Tips For Lunch Hour Games + Personal Announcement
Roleplaying Tips Newsletter #1198
Big news to share with you this week. I have embarked on a grand adventure. Two adventures, really.
The Great Resignation
First, I’m going fuller-time with Roleplaying Tips! I’m thrilled but nervous and can’t wait to begin this new journey. I gave notice at my day job last week and I’ve acquired part-time work as a consultant for one year. By the end of April I’ll have four full days a week, plus mornings and eves the other three, to complete several projects and bring new ones to you.
I can’t tell you how excited I am to be spending more time with you on RPT!
Watch Me Create a New Campaign — My OSE Campaign Diary
My second adventure is starting a new campaign. And I’m diarizing all of my prep like I did for The Demonplague so you can follow along each step of the way from zero to first session run.
Old School Essentials is based on the 1980s Basic and Expert rules, which I GM’d for years. A nice, simple game. And one I can scale up to D&D 5E, Pathfinder 2E, and other systems if I choose. The campaign will be part sandbox, part hexcrawl, and part story path — my favourite type of campaign to GM that offers the best of each mode.
My OSE Campaign Diary is a series of videos, with at least one new video a week, documenting how I’m prepping for this game. New monsters, 5 Room Dungeons, 3 Round Combat Plans, session prep, critical story path design, 5 Step Villain Plans, kingdom creation, encounter building, and All The Things I do to launch an awesome campaign.
There’s also a private discussion area at my campaign-community.com forum to ask me questions, make suggestions, and chat about the campaign.
I have started with what I call my Campaign Meta Planning Template. There are seven videos posted so far covering my plans for Story Logistics, Session Logistics, Campaign Organization and more. You can get the whole template for your use and see the one I’ve filled out. I have also figured out my Razor and thumbed out a region map, and will be publishing videos on those steps soon. Next up: some fun faction design.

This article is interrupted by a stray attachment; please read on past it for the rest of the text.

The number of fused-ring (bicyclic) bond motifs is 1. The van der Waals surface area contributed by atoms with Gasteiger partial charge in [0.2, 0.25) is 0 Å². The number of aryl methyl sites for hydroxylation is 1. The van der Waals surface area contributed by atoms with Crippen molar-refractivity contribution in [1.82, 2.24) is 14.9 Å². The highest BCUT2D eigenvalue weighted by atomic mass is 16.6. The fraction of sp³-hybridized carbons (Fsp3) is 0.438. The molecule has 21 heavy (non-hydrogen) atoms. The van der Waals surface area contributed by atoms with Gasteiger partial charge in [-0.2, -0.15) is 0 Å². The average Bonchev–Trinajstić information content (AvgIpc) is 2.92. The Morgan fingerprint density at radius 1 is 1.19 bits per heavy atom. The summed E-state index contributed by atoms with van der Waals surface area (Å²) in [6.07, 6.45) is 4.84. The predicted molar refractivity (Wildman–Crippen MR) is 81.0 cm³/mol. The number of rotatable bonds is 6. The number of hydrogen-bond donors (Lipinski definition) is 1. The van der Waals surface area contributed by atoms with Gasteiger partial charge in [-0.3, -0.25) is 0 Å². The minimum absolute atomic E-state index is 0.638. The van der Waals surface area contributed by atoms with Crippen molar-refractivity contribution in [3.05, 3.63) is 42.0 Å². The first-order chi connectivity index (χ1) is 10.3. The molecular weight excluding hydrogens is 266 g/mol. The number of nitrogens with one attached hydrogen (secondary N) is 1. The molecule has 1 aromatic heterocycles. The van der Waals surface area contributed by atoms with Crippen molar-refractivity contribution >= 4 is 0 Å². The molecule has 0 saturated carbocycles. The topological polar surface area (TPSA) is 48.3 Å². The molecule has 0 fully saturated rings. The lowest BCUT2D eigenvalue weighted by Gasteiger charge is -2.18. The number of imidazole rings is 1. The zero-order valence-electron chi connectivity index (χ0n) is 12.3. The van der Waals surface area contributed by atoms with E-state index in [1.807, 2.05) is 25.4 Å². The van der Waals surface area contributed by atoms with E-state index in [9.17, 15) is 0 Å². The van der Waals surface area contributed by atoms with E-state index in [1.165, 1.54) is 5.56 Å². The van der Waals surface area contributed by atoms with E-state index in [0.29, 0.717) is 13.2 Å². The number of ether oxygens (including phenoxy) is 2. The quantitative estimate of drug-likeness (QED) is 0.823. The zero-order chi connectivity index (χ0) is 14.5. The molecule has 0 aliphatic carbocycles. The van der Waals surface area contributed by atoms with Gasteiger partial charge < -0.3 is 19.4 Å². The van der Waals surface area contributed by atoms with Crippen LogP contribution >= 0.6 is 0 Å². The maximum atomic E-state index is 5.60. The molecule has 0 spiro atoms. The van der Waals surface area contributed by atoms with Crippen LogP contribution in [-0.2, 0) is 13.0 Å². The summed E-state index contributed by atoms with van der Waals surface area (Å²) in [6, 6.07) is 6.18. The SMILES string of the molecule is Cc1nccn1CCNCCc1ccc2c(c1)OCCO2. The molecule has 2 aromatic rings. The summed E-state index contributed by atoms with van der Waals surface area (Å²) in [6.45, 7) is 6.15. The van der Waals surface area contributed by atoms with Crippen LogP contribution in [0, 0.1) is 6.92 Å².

If you’d like to join my on my campaign building journey, it’s only $2 a month. Less than the price of a small cup of coffee to watch and participate as I use all the Wizard of Adventure techniques I write about in this newsletter and see how I put a complete sandbox-hexcrawl-story path campaign together.
Or get the annual membership and get two months free. If you are already Silver+ Wizard of Adventure (thank you!), you can find all current and future videos and discussions under Resources => J4’s OSE Campaign Diary:
If you become a Silver Wizard of of Adventure, you will also be helping me out with adventure #1: my quest to work full-time on Roleplaying Tips to help game masters around the world have more fun at every game. Thank you!
So on that note of having fun, I received a tips request for running lunch hour or simply one-hour games. Let’s dive into those tips now.
Tips For Lunch Hour Games
Wizard of Adventure CD asked me this question about squeezing some gaming in at lunch:
I supervise a D&D club at my high school and run one group of new players. Due to bussing we can’t really run sessions after school or weekends, so I rely on our lunch period to run short sessions.
Any tips for running an hour-long session that will make most efficient use of that time?
Thanks for the question, CD! I’ve run two lunch campaigns at work over the years. Alas, I was just getting into the groove with each when they folded due to evolving work demands.
Here’s what I learned to hopefully help you avoid that awkward inefficient period I went through.
Begin With Story
Make story your top priority so each session feels rewarding.
Begin with the 5 Room Dungeon mindset where each session:
- Has a strong beginning
- Builds to great action via roleplay and challenges
- Pays off with a climactic encounter